We’ve written quite a bit about the Great Depression. I think one of the reasons for this is because we’ve had family members who lived through it.
While some economists and prognosticators say we’ll never experience a financial depression like this again – our economy is often in flux and with the good, comes some bad. It wasn’t but 10 years ago we experienced the Great Recession and all that came with it.
Recently we got an email from Roger, a reader of TTG who said:
My Dad advised me only to go into debt to buy a house. And I was fortunate enough to be able to do just that. My wife agreed with this manner of spending and living and so it worked. I grew up during the Great Depression and no doubt these early experiences influenced my thinking.
I was thrilled to read his note. It’s so great we still have folks who were around during this time to pass on their wisdom and experiences!
So, I asked Roger if he’d be willing to share some of his thoughts of growing up during this period and the things he learned.
Here’s what he had to say.
I had a great-uncle, “Uncle John” I called him, who died, sui compos [with full mental capacities], at age 97. Born the year after President Lincoln was shot. I heard him say on occasion when reading the newspaper: “What this country needs is a good depression!”
Now that’s an awful thing to say, isn’t it, even if you are just kidding! But, in a way, he was dead serious about it.
Growing up in the Depression I can reflect that people were FORCED to make choices they did not want to make because there was only so much money to “go around.”
To put it another way, if we have disposable income we will just spend it. And if we find ourselves suddenly with a huge windfall of cash we throw it away with crazy abandonment. Note the young entertainer and athlete, they’re always in the news, who begin to earn huge sums. Many (most?) of them just spend it in a thoughtless manner.
I found this interesting when I read it. There’s something called the Parkinson’s Law that says “work expands so as to fill the time available for its completion.” It also applies to our money as expenditures rise to meet our income. This is why many folks who make a lot of money are still just “getting by.” Their needs increase to match income.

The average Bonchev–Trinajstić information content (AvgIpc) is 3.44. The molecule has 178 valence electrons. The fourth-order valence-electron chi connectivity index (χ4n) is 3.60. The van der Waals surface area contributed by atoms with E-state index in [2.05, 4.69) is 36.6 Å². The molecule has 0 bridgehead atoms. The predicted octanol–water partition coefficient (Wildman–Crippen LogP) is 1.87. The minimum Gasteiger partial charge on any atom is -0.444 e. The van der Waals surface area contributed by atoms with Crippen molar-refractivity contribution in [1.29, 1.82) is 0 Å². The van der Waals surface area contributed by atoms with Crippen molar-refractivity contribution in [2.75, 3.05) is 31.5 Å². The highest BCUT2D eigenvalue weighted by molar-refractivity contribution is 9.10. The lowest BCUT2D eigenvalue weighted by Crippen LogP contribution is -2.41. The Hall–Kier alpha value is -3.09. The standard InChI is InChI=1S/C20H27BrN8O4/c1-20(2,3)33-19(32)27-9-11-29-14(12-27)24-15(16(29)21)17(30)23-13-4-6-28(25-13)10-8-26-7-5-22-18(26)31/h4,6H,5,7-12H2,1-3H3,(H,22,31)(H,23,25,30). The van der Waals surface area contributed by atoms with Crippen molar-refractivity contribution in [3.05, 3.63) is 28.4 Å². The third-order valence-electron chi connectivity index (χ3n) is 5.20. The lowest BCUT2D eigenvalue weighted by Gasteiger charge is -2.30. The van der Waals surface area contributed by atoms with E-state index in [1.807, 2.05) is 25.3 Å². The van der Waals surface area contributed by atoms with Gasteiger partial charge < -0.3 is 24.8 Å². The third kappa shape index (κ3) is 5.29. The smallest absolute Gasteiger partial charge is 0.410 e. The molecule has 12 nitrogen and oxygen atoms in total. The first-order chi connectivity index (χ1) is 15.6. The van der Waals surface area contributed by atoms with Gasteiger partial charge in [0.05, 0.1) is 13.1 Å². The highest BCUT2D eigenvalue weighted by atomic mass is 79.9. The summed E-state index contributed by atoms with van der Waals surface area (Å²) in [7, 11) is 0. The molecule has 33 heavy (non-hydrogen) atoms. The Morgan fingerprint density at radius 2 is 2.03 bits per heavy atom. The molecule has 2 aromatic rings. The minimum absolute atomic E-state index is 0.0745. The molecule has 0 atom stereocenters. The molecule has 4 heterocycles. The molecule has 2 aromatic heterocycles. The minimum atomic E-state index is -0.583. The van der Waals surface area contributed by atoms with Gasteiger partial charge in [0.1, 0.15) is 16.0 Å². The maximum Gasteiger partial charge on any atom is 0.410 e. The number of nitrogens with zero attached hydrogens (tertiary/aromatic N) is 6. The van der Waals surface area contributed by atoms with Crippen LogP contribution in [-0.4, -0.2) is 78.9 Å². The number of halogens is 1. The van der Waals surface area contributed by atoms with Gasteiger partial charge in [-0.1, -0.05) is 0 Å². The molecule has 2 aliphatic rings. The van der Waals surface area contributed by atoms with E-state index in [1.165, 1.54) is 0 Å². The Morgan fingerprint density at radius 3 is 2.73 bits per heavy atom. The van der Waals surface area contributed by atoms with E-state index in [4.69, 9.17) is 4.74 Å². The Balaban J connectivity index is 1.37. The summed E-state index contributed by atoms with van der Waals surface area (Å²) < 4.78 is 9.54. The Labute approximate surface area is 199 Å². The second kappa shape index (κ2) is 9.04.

So, we all need to (essentially) break free of Parkinson’s Law to manage our finances better.
So, the Depression forced most of us to think before we spent. It lasted a long time and on its heels came WW2 with its own deprivations. If you had a “C” gasoline sticker on your windshield (if I recall rightly) you just could not do much driving.
These habits of frugality became ingrained in many of us. [Even] when the 1950s came with their relative affluence the habits formed over 10 or 15 years stayed with us.
I’d heard about the gasoline crisis in the ’70s but seems like it was even more severe during WWII. You can read more about it here.
This is probably why my wife (one of 12 children) and I used the “envelope system” when we were first married. On payday, we cashed our checks, came home with all of it, and put an amount we had agreed upon in each envelope. There was “rent” and “utilities” and “house downpayment” and a few others.
And, here I thought Dave Ramsey was the founder of the envelope system!
I was fortunate that my wife was not a “spender”. I could not have done it alone.
I think this is probably one of the least understated personal finance advice out there. When you and your spouse are on the same page, you can do a lot. Typically one of you will learn more as a spender or saver – but when you both tend to be savers – financial freedom comes easier.
Being in our 40s, my wife and I really only have one grandparent left. And, I always enjoy visiting with her to hear about her time working in the factories (making ammunition!) for the war effort and life during the Depression.
Financially and personally, their lives seemed more “simple.” Even today.
Do you still have grandparents and family alive during this time? Or yourself?